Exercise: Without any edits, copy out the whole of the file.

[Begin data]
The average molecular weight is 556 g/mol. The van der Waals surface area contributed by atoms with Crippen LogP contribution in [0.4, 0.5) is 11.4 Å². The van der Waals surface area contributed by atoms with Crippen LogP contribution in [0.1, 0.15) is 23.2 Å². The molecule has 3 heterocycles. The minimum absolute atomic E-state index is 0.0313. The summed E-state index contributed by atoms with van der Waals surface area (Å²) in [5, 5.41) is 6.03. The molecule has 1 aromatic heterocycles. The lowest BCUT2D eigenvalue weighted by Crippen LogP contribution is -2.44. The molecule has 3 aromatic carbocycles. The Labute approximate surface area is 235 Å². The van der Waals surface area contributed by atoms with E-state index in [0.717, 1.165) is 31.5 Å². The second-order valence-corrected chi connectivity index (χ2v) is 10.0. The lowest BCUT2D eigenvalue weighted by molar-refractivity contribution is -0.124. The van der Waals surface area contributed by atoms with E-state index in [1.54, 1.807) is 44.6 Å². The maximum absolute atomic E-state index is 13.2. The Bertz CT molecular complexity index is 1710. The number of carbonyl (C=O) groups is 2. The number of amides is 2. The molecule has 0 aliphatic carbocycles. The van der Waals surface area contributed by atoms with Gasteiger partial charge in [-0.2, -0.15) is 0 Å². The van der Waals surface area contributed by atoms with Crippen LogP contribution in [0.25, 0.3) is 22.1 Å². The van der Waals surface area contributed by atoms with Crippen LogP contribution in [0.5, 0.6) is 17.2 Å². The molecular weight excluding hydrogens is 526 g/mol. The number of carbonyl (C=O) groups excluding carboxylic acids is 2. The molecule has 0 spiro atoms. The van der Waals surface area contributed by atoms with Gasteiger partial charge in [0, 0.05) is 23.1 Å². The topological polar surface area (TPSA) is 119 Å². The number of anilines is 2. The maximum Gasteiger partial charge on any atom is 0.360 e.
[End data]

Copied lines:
The average molecular weight is 556 g/mol. The van der Waals surface area contributed by atoms with Crippen LogP contribution in [0.4, 0.5) is 11.4 Å². The van der Waals surface area contributed by atoms with Crippen LogP contribution in [0.1, 0.15) is 23.2 Å². The molecule has 3 heterocycles. The minimum absolute atomic E-state index is 0.0313. The summed E-state index contributed by atoms with van der Waals surface area (Å²) in [5, 5.41) is 6.03. The molecule has 1 aromatic heterocycles. The lowest BCUT2D eigenvalue weighted by Crippen LogP contribution is -2.44. The molecule has 3 aromatic carbocycles. The Labute approximate surface area is 235 Å². The van der Waals surface area contributed by atoms with E-state index in [0.717, 1.165) is 31.5 Å². The second-order valence-corrected chi connectivity index (χ2v) is 10.0. The lowest BCUT2D eigenvalue weighted by molar-refractivity contribution is -0.124. The van der Waals surface area contributed by atoms with E-state index in [1.54, 1.807) is 44.6 Å². The maximum absolute atomic E-state index is 13.2. The Bertz CT molecular complexity index is 1710. The number of carbonyl (C=O) groups is 2. The number of amides is 2. The molecule has 0 aliphatic carbocycles. The van der Waals surface area contributed by atoms with Gasteiger partial charge in [-0.2, -0.15) is 0 Å². The van der Waals surface area contributed by atoms with Crippen LogP contribution in [0.25, 0.3) is 22.1 Å². The van der Waals surface area contributed by atoms with Crippen LogP contribution in [0.5, 0.6) is 17.2 Å². The molecular weight excluding hydrogens is 526 g/mol. The number of carbonyl (C=O) groups excluding carboxylic acids is 2. The molecule has 0 spiro atoms. The van der Waals surface area contributed by atoms with Gasteiger partial charge in [0, 0.05) is 23.1 Å². The topological polar surface area (TPSA) is 119 Å². The number of anilines is 2. The maximum Gasteiger partial charge on any atom is 0.360 e.